Second, it permits the Congress to seek what amounts to a declaratory judgment on the legality of Presidential signing statements that seek to modify--or even to nullify--a duly enacted statute.

Third, it grants Congress the power to intervene in any case in the Supreme Court where the construction or constitutionality of any act of Congress is in question and a presidential signing statement for that act was issued.

Senators Specter and Leahy are following an ABA "Blue Ribbon" report as the basis for their objection to presidential signing statements. The following, by Ed Whelan, are good reading for the counterarguments:

UPDATE @ July 28: Added links to additional comments by Ed Whelan, which include a link to this Washington Post editorial.

ABA Report on Presidential Signing Statements: A Critique (July 24)
ABA Report on Presidential Signing Statements: A Critique (Part II)
ABA Report on Presidential Signing Statements: A Critique (Part III)
Senator Specter's Bill on Presidential Signing Statements
Bruce Fein and Signing Statements
+ The Post Sides With NRO!
+ WaPo to ABA Signing-Statements Task Force: You're Nuts
+ Shut Up, They Explained (July 29)
+ Ted Kennedy Swings and Misses (July 30)
+ Re: Ted Kennedy Swings and Misses (July 30)

And this these by Matthew Franck ...
Random Thoughts on Signing Statements (July 26)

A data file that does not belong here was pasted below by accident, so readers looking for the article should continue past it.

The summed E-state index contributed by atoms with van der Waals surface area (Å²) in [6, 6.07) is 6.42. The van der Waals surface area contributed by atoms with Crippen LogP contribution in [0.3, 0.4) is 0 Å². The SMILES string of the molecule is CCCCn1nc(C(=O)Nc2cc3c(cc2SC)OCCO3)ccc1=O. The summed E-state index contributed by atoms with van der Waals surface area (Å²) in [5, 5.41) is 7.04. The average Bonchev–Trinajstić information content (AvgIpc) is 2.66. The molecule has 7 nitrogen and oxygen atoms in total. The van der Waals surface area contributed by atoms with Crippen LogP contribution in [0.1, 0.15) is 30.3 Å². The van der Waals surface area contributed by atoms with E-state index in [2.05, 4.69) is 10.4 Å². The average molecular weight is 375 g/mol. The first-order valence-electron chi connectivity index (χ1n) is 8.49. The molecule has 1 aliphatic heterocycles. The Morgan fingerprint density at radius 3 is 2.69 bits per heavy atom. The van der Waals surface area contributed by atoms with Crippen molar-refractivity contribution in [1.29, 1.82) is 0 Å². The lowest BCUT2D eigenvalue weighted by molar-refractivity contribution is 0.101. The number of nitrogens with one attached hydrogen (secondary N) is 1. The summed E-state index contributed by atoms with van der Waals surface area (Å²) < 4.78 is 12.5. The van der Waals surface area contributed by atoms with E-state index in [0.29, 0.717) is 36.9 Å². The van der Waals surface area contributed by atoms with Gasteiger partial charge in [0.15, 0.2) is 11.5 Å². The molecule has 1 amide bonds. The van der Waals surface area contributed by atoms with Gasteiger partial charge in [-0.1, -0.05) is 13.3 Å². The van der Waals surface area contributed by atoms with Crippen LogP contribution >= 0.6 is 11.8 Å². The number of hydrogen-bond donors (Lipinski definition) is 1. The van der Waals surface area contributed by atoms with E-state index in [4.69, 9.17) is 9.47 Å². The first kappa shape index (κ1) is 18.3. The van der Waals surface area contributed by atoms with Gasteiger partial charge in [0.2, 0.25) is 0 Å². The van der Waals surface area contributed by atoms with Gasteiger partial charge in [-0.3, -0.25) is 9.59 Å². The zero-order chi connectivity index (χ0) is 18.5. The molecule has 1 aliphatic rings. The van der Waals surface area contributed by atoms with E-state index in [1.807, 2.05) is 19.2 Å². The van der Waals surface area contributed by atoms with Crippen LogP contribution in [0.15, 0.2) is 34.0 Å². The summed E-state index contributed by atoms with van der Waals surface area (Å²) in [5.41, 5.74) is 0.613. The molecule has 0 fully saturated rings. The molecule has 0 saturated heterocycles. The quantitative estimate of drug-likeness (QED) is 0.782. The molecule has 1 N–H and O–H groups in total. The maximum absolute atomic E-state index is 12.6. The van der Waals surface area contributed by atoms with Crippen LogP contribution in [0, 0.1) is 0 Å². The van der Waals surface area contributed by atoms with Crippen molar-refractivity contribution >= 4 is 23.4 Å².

+ Ted Kennedy Swings and Misses (July 30)

And from Marty Lederman, the article ABA Task Force Report on Presidential Signing Statements. Well composed and thorough (as always), but generally advocating the position that there is something amiss about some of President Bush's signing statements.

And on August 6 ...
Larry Tribe on the ABA Signing Statements Report is critical of the ABA and Senator Specter's porposed legislative remedy.

Senate Judiciary Committee Hearing July 27
"Detecting Smuggled Nuclear Weapons"

The testimony makes for interesting reading, and is "must read" for the physics-impaired who also want to understand the limitations of detection. The testimony as a whole contains a good measure of practical insight, and is not partisan in the least.

Senate Committee on Foreign Relations Hearing July 27
To consider the nomination of John Bolton To be U.S. Representative to the United Nations

And so, we're off. The John Bolton hearing is on C-SPAN3.
[direct "mms://" streaming video link]

UPDATE @ 11:00

On the subject of judicial confirmations ...

Sean Rushton - Remember Judges?

... Long delayed nominee Jim Haynes currently described by Senate leaders as "dead" thanks to Republican Senator Lindsey Graham's (S.C.) decision to join Democrats in obstruction is a twofer: He encapsulates not only the debate over the courts, but the fundamental difference between the liberal and conservative visions of the War on Terror. ...